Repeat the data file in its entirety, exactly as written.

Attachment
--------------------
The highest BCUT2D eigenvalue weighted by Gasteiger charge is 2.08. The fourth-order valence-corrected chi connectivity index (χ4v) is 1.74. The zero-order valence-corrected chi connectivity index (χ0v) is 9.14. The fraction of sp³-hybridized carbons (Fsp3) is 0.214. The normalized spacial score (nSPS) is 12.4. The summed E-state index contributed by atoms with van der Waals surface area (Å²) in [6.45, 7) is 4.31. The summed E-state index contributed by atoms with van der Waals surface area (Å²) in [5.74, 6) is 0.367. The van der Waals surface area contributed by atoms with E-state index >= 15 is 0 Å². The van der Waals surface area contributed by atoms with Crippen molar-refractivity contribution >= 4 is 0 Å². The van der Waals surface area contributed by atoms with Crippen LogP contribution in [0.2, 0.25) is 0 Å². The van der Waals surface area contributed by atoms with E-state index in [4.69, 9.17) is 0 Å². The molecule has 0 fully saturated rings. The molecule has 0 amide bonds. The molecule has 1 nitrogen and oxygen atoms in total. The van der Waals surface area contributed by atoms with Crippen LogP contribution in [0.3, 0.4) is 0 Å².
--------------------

The highest BCUT2D eigenvalue weighted by Gasteiger charge is 2.08. The fourth-order valence-corrected chi connectivity index (χ4v) is 1.74. The zero-order valence-corrected chi connectivity index (χ0v) is 9.14. The fraction of sp³-hybridized carbons (Fsp3) is 0.214. The normalized spacial score (nSPS) is 12.4. The summed E-state index contributed by atoms with van der Waals surface area (Å²) in [6.45, 7) is 4.31. The summed E-state index contributed by atoms with van der Waals surface area (Å²) in [5.74, 6) is 0.367. The van der Waals surface area contributed by atoms with E-state index >= 15 is 0 Å². The van der Waals surface area contributed by atoms with Crippen molar-refractivity contribution >= 4 is 0 Å². The van der Waals surface area contributed by atoms with Crippen LogP contribution in [0.2, 0.25) is 0 Å². The van der Waals surface area contributed by atoms with E-state index in [4.69, 9.17) is 0 Å². The molecule has 0 fully saturated rings. The molecule has 0 amide bonds. The molecule has 1 nitrogen and oxygen atoms in total. The van der Waals surface area contributed by atoms with Crippen LogP contribution in [0.3, 0.4) is 0 Å².